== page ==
NEWBURY, Mass. —
People are more prepared for disasters in the wake of events like 1992’s Hurricane Andrew, the 9/11 terrorist attacks, and Hurricane Katrina in 2005, say experts including Arnold M. Howitt, co-director of the program on crisis leadership at Harvard’s Kennedy School of Government.
Preparation in America depends on two things: local dedication and regional cooperation. The strength of the relationships between state and local officials helps communities respond when a natural disaster has wiped out the cell phone network and power grid.
But storms are brazen trespassers, sneering Hulk-like at puny human boundaries. So a lot of relationships are needed.
Plum Island’s Merrimack River Beach Alliance isn’t unique but offers a good model for preparedness. It brings together representatives from three communities, three private citizens groups, state politicians and at least seven state agencies, plus the Army Corps of Engineers. The National Guard, the Coast Guard and FEMA are not typically at such meetings.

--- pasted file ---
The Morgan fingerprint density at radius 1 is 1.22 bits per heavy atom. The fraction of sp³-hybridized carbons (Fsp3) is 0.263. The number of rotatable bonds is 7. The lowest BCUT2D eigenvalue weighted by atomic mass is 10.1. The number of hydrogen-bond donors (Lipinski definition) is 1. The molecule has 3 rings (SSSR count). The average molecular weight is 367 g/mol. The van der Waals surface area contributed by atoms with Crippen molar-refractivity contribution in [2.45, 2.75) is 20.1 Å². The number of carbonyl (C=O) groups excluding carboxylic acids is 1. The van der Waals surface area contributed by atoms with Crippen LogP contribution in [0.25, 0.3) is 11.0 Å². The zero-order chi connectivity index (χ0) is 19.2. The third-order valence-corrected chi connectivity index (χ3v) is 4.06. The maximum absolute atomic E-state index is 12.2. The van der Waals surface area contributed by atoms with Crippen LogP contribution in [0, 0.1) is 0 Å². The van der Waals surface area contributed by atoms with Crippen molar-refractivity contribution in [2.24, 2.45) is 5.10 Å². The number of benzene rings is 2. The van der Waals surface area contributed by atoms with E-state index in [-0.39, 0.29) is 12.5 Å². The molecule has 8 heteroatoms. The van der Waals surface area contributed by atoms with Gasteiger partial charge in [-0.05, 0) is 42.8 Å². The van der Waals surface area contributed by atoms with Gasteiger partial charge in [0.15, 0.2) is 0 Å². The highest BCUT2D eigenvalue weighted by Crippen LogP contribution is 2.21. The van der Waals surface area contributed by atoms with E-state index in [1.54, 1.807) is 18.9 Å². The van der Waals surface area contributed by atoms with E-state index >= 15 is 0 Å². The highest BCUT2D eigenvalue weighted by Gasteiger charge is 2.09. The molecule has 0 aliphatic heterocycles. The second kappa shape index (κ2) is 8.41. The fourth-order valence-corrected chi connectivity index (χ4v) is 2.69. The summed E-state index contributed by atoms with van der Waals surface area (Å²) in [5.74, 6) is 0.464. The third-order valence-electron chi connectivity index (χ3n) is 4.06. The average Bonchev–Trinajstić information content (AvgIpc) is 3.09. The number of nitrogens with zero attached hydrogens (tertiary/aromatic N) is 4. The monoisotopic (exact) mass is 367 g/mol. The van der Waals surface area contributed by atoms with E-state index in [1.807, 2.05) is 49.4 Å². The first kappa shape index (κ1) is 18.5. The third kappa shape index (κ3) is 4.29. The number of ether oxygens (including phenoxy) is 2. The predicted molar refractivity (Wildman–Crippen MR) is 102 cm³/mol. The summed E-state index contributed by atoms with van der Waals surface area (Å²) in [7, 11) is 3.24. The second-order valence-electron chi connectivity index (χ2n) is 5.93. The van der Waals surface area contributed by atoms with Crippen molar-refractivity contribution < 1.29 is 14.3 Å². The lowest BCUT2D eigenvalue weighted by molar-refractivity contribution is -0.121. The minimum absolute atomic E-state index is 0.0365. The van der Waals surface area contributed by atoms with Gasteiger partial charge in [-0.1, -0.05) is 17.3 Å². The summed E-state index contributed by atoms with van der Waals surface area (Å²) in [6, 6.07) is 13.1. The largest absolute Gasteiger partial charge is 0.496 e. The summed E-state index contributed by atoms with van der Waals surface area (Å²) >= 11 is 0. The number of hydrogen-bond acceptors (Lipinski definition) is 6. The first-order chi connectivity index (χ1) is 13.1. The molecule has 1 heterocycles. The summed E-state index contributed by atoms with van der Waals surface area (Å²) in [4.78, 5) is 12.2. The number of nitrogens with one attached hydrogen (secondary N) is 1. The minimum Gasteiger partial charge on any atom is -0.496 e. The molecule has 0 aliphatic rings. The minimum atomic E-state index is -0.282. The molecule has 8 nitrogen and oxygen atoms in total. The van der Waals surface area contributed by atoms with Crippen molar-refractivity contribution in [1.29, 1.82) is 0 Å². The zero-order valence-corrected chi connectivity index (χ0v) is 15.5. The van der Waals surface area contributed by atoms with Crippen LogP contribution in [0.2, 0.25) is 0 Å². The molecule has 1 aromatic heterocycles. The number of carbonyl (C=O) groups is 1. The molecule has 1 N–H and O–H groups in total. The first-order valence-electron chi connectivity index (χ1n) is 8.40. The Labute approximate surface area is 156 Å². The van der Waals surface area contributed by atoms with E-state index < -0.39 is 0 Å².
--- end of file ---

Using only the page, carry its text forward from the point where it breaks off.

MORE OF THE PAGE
The beach alliance has no formal authority, but given the breadth of its representation, it has clout and has had some success. “The level of communication has gone exponentially upwards,” said Bruce Tarr, a Massachusetts state senator and co-chairman.
Better communication is key for smaller communities, which by themselves don’t have resources to respond effectively to disasters.
Laws have been changed to allow FEMA to bring in personnel and equipment ahead of major storms, which helps speed response, notes Timothy W. Manning, deputy administrator for protection and national preparedness at FEMA. But he says centralized command otherwise does not make response faster.
“The most important thing is being prepared yourself, having your family ready,” said Manning.
The United States’ start-local approach can lead to scattershot results, as Sandy showed, with some New Jersey communities suffering major damage while neighboring towns with better preparation did better.